By Poulomi Das Jul. 10, 2017
MOM, 2017’s third rape-revenge drama borrows heavily from the Zakhmi Aurats and Insaaf Ka Taraazus of the ’80s.
ast year’s PINK, blew a hole in Bollywood’s long tradition of rape/sexual assault films. Not only did it inaugurate the conversation on consent and featured empowered female protagonists (with caveats), it dealt with a sensitive subject with less ham-fistedness than we’ve come to expect of mainstream Hindi cinema. But what was most refreshing about the film was that while it laid bare the inefficiencies of the country’s judicial system, it also voted for taking the legal recourse – as opposed to the rape-revenge dramas of the ’70s and ’80s.
That’s not a memo received by MOM, which released last week. Sridevi’s 300th – and this year’s third sexual assault film – goes to unthinkable lengths to resurrect the tired plot-device of an avenging heroine riding the cycle of retribution, albeit with a certain refinement.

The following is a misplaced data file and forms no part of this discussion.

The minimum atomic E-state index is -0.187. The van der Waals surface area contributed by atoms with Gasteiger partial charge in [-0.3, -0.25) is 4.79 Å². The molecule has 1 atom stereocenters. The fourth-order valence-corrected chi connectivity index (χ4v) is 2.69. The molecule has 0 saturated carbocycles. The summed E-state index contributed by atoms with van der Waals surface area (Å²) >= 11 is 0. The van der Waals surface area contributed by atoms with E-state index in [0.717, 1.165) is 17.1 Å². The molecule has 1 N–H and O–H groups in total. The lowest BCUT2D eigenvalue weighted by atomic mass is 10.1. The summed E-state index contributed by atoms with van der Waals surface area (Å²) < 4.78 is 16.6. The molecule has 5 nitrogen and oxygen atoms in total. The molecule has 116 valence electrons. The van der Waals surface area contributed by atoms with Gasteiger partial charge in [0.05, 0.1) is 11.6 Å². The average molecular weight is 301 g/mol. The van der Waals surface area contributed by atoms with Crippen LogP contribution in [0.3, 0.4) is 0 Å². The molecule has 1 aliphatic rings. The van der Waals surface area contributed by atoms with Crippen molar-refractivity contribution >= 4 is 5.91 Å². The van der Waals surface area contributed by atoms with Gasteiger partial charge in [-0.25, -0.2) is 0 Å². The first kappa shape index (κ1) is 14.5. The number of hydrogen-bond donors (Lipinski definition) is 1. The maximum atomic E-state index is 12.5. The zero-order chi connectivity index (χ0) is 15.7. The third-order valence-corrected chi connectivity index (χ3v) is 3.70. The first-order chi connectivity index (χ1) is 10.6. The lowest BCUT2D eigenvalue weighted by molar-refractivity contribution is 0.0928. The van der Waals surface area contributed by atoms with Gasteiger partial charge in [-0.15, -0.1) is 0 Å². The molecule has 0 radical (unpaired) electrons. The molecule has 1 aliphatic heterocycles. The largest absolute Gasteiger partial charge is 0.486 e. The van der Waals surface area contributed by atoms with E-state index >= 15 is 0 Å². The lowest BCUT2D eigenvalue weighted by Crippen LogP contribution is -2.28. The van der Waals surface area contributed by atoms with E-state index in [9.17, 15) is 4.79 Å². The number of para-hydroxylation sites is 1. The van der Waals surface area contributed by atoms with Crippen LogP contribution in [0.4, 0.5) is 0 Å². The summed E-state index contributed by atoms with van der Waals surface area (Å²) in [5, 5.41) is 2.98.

In MOM, we see the good old avenging heroine bypassing the workings of the law, traces of which we’ve seen in recent films like Mardaani, Angry Indian Goddesses, and Maatr. Sridevi plays Devki Sabharwal, a Biology teacher in a Delhi school, who has a strained relationship with her step-daughter Arya (Sajal Ali). Arya is abducted from a school party, gang-raped in a moving car, and denied justice at the courts. It is exactly, at this point, that the film takes the shape of a revenge drama, firing from the shoulders of the helpless mother, determined to get her daughter justice. So far, so familiar.
Devki’s means of snatching the justice denied to her daughter veers close to that used by the sisterhood of Dimple Kapadia and Zeenat Aman from the ’80s. Enlisting the help of a private detective DK (Nawazuddin Siddiqui), Devki transforms into a vigilante, castrating and poisoning the assaulters. The film’s conservative attitude is further evidenced in a scene where a distraught Devki tells her husband that their daughter will have to suffer the life-long punishment of being a rape survivor.
Almost thirty years ago, Dimple Kapadia’s turn as Kiran, the police officer who is gang-raped by four men in Zakhmi Aurat, set the ball rolling for the simultaneously titillating and deeply satisfying rape-revenge drama genre. Dispirited by the injustice meted out to her, Kiran hunts down assaulters and lures them by spiking their drinks before serving the ultimate punishment of castration.